Her solutions include abolishing prisons and addressing the class, race, and gender factors that have led to large numbers of blacks and Latinos being incarcerated. She has lectured at San Francisco State University, Stanford University and other schools. She is currently the Presidential Chair and Professor of the History of Consciousness Department at the University of California, Santa Cruz and director of the Feminist Studies department.
Davis unsuccessfully rallied against the 1995 Million Man March, arguing that the exclusion of women from this event necessarily promoted male chauvinism, and that the organizers of the event, including Louis Farrakhan, preferred women to take subordinate roles in society. Together with Kimberlé Crenshaw and others, she formed the African American Agenda 2000, an alliance of Black feminists in response to the March.
Although Davis is no longer a member of the Communist Party, she points to Cuba as an example of a country which successfully addresses social and economic problems. In her view, democracy and socialism are more compatible than democracy and capitalism.
In recent years, Angela Davis has spoken in panels against the death penalty. She spoke at a panel in the University of California, Santa Cruz to free Kevin Cooper in 2004. She also spoke at another panel in 2005 in defense of Stanley Williams. Davis remains a prominent figure in the abolitionist struggle against the death penalty in California. Davis addressed the Birmingham chapter of the NAACP at 6th Avenue Baptist Church on March 30, 2013, speaking on the tendency to misinterpret the history of the Civil Rights victories of 1963 50 years later.
Davis is a supporter of the "Boycott, Divestment and Sanctions" movement that seeks to end what it sees as systematic oppression of Palestinian people by the state of Israel, likening it to South African apartheid.
Davis was an honorary co-chair of the "Women's March on Washington" which followed a day after the inauguration of Donald Trump as President of the United States.
In October 2018 Davis was announced as the recipient of the Fred L. Shuttlesworth Human Rights Award, given by the Birmingham Civil Rights Institute. In January 2019 the BCRI announced that it was withdrawing the planned honor and cancelling the annual award banquet. The decision prompted a backlash, which included a statement from Mayor Randall Woodfin and a resolution from the Birmingham City Council critical of the Institute's board. A revived Birmingham Committee for Truth and Reconciliation organized an alternative event in Davis' honor, which brought a sold-out audience to Boutwell Auditorium.
- Davis, Angely Y. (1971) If They Come in the Morning: Voices of Resistance. ISBN 0451049993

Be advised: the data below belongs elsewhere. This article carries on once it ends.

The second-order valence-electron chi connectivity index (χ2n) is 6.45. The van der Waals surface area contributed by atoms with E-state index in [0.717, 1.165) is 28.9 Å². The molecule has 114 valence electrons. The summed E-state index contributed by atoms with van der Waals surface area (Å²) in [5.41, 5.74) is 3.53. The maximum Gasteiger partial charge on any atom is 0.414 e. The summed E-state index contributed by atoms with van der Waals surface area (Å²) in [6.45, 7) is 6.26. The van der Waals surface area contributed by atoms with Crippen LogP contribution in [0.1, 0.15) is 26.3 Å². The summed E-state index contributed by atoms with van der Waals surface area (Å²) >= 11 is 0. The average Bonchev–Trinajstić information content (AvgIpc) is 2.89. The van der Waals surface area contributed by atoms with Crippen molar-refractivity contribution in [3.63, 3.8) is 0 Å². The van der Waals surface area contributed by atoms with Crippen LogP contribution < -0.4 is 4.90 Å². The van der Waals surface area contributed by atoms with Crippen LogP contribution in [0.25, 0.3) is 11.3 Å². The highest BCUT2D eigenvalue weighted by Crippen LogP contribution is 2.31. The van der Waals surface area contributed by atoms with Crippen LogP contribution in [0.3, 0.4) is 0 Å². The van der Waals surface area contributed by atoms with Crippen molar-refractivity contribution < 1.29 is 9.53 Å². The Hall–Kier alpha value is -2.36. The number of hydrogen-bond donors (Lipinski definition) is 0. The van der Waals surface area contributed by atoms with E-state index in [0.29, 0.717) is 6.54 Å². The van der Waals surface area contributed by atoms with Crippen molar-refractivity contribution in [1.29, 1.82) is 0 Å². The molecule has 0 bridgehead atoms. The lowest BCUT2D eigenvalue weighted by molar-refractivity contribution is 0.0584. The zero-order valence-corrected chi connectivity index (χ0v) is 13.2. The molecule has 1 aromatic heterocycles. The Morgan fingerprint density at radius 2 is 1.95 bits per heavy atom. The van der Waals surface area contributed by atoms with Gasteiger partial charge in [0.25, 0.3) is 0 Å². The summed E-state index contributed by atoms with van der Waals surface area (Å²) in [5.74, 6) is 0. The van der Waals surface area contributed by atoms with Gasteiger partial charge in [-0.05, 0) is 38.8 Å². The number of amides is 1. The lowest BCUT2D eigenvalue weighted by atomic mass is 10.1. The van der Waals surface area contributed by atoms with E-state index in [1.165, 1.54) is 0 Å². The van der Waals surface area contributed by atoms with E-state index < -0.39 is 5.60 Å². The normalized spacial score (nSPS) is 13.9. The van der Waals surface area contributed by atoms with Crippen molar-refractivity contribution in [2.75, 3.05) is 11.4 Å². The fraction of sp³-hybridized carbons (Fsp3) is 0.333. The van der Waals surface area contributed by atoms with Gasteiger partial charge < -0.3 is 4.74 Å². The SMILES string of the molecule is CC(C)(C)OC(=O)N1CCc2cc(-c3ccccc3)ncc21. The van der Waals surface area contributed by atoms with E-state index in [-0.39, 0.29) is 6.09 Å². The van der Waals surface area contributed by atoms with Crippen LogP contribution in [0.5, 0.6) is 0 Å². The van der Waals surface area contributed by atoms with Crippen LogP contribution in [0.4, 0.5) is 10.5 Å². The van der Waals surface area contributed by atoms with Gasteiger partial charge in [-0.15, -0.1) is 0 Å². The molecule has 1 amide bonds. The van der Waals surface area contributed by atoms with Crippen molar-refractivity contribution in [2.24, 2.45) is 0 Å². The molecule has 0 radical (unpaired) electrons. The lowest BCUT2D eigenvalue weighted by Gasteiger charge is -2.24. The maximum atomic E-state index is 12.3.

- Davis, Angely Y. (1972) Frame Up: The Opening Defense Statement Made
- Davis, Angely Y. (1974) Angela Davis: An Autobiography. ISBN 0717806677
- Davis, Angely Y. (1981) Women, Race and Class. ISBN 0394713516
- Davis, Angely Y. (1985) Violence Against Women and the Ongoing Challenge to Racism. ISBN 0913175110
- Davis, Angely Y. (1989) Women, Culture and Politics. ISBN 0679724877
- Davis, Angely Y. (1999) Blues Legacies and Black Feminism: Gertrude "Ma" Rainey, Bessie Smith, and Billie Holiday. ISBN 0679771263
- Davis, Angely Y. (1999) The Angela Y. Davis Reader (1999) ISBN 0631203613
- Davis, Angely Y. (2003) Are Prisons Obsolete? (2003) ISBN 1583225811
- Davis, Angely Y. (2005) Abolition Democracy: Beyond Prisons, Torture, and Empire. Seven Stories Press ISBN 1583226958
- Davis, Angely Y. (2012) The Meaning of Freedom: And Other Difficult Dialogues. City Lights ISBN 9780872865808
- Davis, Angely Y. (2015) Freedom Is a Constant Struggle: Ferguson, Palestine, and the Foundations of a Movement. Haymarket Books ISBN 9781608465644
- Caldwell, Earl (June 5, 1972) "Angela Davis Acquitted on All Charges." The New York Times
- "Angela Davis" (March 23, 2006) Wikipedia - accessed March 26, 2006
- Whitmire, Kyle (March 31, 2013) "Civil rights movement was neither beginning nor end of the freedom struggle, Davis tells Birmingham audience." The Birmingham News
- Dunigan, Jonece Starr (October 17, 2018) "Angela Davis to receive Birmingham Civil Rights Institute’s 2018 Shuttlesworth Human Rights Award." The Birmingham News
- Thornton, William (January 6, 2019) "Institute’s decision latest controversy in Angela Davis' story." The Birmingham News
- Johnson, Roy S. (February 16, 2019) "With fires for resistance still burning, Angela Davis comes home." The Birmingham News
- Crain, Abbey (February 16, 2019) "'Resistance can be fun’: Angela Davis speaks in Alabama after award snub." The Birmingham News
- Ramanathan, Lavanya (February 26, 2019) "At age 75, Angela Davis refuses to back down." The Washington Post / Al.com
- Biography of Angela Davis at University of California, Santa Cruz
- New York Times archive of all Angela Davis-related writings
- Group to end the prison-industrial complex